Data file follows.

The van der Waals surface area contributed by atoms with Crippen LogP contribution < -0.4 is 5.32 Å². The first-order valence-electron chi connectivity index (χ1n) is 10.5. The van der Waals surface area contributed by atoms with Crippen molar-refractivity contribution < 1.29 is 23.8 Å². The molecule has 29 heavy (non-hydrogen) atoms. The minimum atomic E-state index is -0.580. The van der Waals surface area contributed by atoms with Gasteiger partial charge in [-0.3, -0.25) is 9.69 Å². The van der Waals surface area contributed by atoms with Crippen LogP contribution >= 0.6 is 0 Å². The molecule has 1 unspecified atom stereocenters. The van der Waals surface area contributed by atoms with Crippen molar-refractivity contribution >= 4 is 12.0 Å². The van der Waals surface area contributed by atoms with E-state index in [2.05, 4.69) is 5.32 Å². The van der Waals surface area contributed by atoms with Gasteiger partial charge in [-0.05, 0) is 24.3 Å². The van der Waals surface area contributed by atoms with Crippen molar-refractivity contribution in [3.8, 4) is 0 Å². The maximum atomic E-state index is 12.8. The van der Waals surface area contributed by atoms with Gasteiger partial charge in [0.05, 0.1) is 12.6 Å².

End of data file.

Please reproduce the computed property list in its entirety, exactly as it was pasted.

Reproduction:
The van der Waals surface area contributed by atoms with Crippen LogP contribution < -0.4 is 5.32 Å². The first-order valence-electron chi connectivity index (χ1n) is 10.5. The van der Waals surface area contributed by atoms with Crippen molar-refractivity contribution < 1.29 is 23.8 Å². The molecule has 29 heavy (non-hydrogen) atoms. The minimum atomic E-state index is -0.580. The van der Waals surface area contributed by atoms with Gasteiger partial charge in [-0.3, -0.25) is 9.69 Å². The van der Waals surface area contributed by atoms with Crippen LogP contribution >= 0.6 is 0 Å². The molecule has 1 unspecified atom stereocenters. The van der Waals surface area contributed by atoms with Crippen molar-refractivity contribution >= 4 is 12.0 Å². The van der Waals surface area contributed by atoms with E-state index in [2.05, 4.69) is 5.32 Å². The van der Waals surface area contributed by atoms with Gasteiger partial charge in [-0.05, 0) is 24.3 Å². The van der Waals surface area contributed by atoms with Crippen molar-refractivity contribution in [3.8, 4) is 0 Å². The maximum atomic E-state index is 12.8. The van der Waals surface area contributed by atoms with Gasteiger partial charge in [0.05, 0.1) is 12.6 Å².